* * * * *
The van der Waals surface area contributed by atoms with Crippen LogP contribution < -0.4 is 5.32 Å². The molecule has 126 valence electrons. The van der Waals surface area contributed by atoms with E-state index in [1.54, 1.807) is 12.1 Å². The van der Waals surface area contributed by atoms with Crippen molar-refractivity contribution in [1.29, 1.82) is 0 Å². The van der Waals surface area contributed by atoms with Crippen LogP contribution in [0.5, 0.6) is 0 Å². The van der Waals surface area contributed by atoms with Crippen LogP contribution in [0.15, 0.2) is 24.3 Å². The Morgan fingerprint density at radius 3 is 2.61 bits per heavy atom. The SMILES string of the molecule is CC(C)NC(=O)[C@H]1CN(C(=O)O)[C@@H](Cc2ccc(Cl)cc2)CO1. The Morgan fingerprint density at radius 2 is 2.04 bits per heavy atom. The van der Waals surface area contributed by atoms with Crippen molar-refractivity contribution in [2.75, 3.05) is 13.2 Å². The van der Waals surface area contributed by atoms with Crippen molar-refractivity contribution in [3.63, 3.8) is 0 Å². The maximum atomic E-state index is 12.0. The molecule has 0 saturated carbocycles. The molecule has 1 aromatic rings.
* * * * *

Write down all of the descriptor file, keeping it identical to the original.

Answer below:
The van der Waals surface area contributed by atoms with Crippen LogP contribution < -0.4 is 5.32 Å². The molecule has 126 valence electrons. The van der Waals surface area contributed by atoms with E-state index in [1.54, 1.807) is 12.1 Å². The van der Waals surface area contributed by atoms with Crippen molar-refractivity contribution in [1.29, 1.82) is 0 Å². The van der Waals surface area contributed by atoms with Crippen LogP contribution in [0.5, 0.6) is 0 Å². The van der Waals surface area contributed by atoms with Crippen LogP contribution in [0.15, 0.2) is 24.3 Å². The Morgan fingerprint density at radius 3 is 2.61 bits per heavy atom. The SMILES string of the molecule is CC(C)NC(=O)[C@H]1CN(C(=O)O)[C@@H](Cc2ccc(Cl)cc2)CO1. The Morgan fingerprint density at radius 2 is 2.04 bits per heavy atom. The van der Waals surface area contributed by atoms with Crippen molar-refractivity contribution in [2.75, 3.05) is 13.2 Å². The van der Waals surface area contributed by atoms with Crippen molar-refractivity contribution in [3.63, 3.8) is 0 Å². The maximum atomic E-state index is 12.0. The molecule has 0 saturated carbocycles. The molecule has 1 aromatic rings.